What I learned from my early morning encounter with Tiger Woods

That’s Tiger at the 2000 RBC Canadian Open—the one he won with the amazing 6-iron into 18 at Glen Abbey—and that’s me behind him on the ground with the horrible shades, white hat and badge on my oversized shirt. Five years later, I had an interesting early morning encounter with him.

I figure with Tiger Woods winning his 82nd PGA Tour event to tie for most victories all-time, it’s as good a time as any to trot out my one and only first-person Tiger anecdote.

When people learn that I was a golf writer, and I covered events such as the U.S. Open and the Masters, I’ll often get asked if I met Tiger.

Like many golf writers, I can claim that I stood next to him during media scrums and attended his news conferences, but I never thought that qualified for having ‘met’ Tiger.

After moving into PR, I still managed to come in close proximity to Tiger. During the 2000s, I handled media relations for Nike Golf Canada. In June 2005, Nike brought Tiger to Magna Golf Club in Aurora for an event for its customers. 

Tiger’s private plane got into Toronto about 11:30 p.m., so I figured that he got to his room at Magna well past midnight.

I arrived the next morning with most of the Nike Golf Canada team in the clubhouse just before 6 a.m. in the Magna clubhouse for a breakfast meeting.

A small group of us were chatting on the main floor when Tiger bounded up a set of stairs right in front of us. He was in workout clothes, soaked from perspiration, his face flushed from exertion. 

The senior Nike executive in our group said hello to Tiger, and he introduced each one of us. Tiger looked at each of us with kind of a blank expression and nodded. There were no handshakes. And just like that, he was gone. It seemed kind of weird.  

As he walked away to get ready for the day, I thought that his non-engagement was perhaps how he survived mega celebrity.

It also occurred to me that he must have got about four hours sleep—tops. I had read Tiger didn’t need much sleep. I also thought this episode was more evidence why Tiger Woods was Tiger Woods. Despite a long flight and arriving late, Tiger still got up dark and early and put in a brisk workout. 

In similar circumstances, I would no doubt have blown off a workout, rationalizing I deserved it considering my travels or I needed the sleep, or some other bullshit excuse.

From witnessing people like Tiger, I’ve concluded this about people at the top of their game: they are all in. There’s no half measure. They pour themselves into what they are doing with maximum attention, time and effort.

Where they are intrigued, they will explore; where they see an opportunity for growth or knowledge, they will learn; where they see a route to improvement, they will take it.

I don’t think it’s accurate to say they are iron-willed, or possess a different gene that makes them more dedicated, or that they have tolerances for effort that outpace the rest of us.

No, I believe they are on a path. Most of the time, we say that ‘successful’ people are chasing a dream or a goal. But not everyone who chases after a goal is doing it in a healthy way. Some are pushed by demanding parents. Some are chasing approval. Or they believe that a certain result will bring them happiness. You could make a good argument that perhaps this is what fuelled Tiger pre-Thanksgiving 2009.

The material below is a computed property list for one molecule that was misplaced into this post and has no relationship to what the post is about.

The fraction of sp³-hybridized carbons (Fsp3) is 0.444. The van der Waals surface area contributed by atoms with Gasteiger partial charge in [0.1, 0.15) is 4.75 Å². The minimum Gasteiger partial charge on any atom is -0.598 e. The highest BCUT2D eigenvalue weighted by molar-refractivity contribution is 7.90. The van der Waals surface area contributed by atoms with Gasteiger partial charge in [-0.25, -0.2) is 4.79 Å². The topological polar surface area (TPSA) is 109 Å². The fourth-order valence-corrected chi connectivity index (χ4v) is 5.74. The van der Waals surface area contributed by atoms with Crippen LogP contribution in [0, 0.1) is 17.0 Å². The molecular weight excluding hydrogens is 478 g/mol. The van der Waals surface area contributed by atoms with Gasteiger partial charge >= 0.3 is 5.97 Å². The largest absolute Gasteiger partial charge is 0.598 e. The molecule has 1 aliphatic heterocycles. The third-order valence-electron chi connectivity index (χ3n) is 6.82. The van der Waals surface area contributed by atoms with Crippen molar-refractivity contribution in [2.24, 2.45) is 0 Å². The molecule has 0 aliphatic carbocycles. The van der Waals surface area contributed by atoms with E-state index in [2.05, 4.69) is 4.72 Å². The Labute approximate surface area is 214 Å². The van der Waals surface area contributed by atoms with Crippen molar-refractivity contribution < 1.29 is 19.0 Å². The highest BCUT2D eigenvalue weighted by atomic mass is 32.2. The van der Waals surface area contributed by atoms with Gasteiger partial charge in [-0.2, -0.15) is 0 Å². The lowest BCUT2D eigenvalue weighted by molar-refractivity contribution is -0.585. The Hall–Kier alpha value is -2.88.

I believe that the greatest champions—folks such as Nelson Mandela and Martin Luther King—have a mission. They may not call it that, or even feel it or acknowledge it, but I believe that the greatest achievers live in a way that resembles what’s historically been associated with mission, and we can learn a lot from studying mission.

A mission is a like a quest or a path that is based on a definite purpose or focus. That mission provides direction, clarity and resolve.

Mission comprises two essential elements: vision and action. 

Someone with a mission has a vision for him or herself—and perhaps even for the world—that is grand in scope, perhaps even crazy in its reach.

To bring that vision into reality requires action. 

Following a mission is making a commitment to the vision and the actions that will bring it to fruition. “Action without vision is only passing time, vision without action is merely day dreaming, but vision with action can change the world,” Nelson Mandela said.

Action + vision = mission.

Now there’s a formula for a fullfilling life if I ever saw one.

One more thing about mission: The focus is on the path, not the results.

Interestingly enough, the focus today is all about Tiger’s incredible result—winning 82 PGA Tour events. No one has won more than Tiger or Sam Snead. 

My guess is that after his 2009 fall from grace, Tiger came up with a new focus that was less about himself and more about his impact on his family and those he comes in contact with, and that today he is taking far more satisfaction in considering what got him to 82 than on the number itself. 

The themes of mission, integrity and accountabiity are pillars in my change management workshops called Walk Your Talk, which I recently gave to a national wealth management firm and I’m slated to deliver at the PGA of Canada’s Tee Talks Live conference on Nov. 26.

Send an email to tim@oconnorgolf.ca if you’d like to discuss bringing my workshop to your organization or club. 

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About Tim O'Connor

Tim O'Connor is a golf and life coach, an award-winning writer, Head Coach of the University of Guelph golf team and Mental Performance Coach at the ClubLink Academy at Glen Abbey. He is author of the newly released second edition of The Feeling of Greatness: The Moe Norman Story. He is co-host of the Swing Thoughts podcast with Howard Glassman, and a leader in training in the ManKind Project. He gets all excited when he helps people tap into their brilliance.

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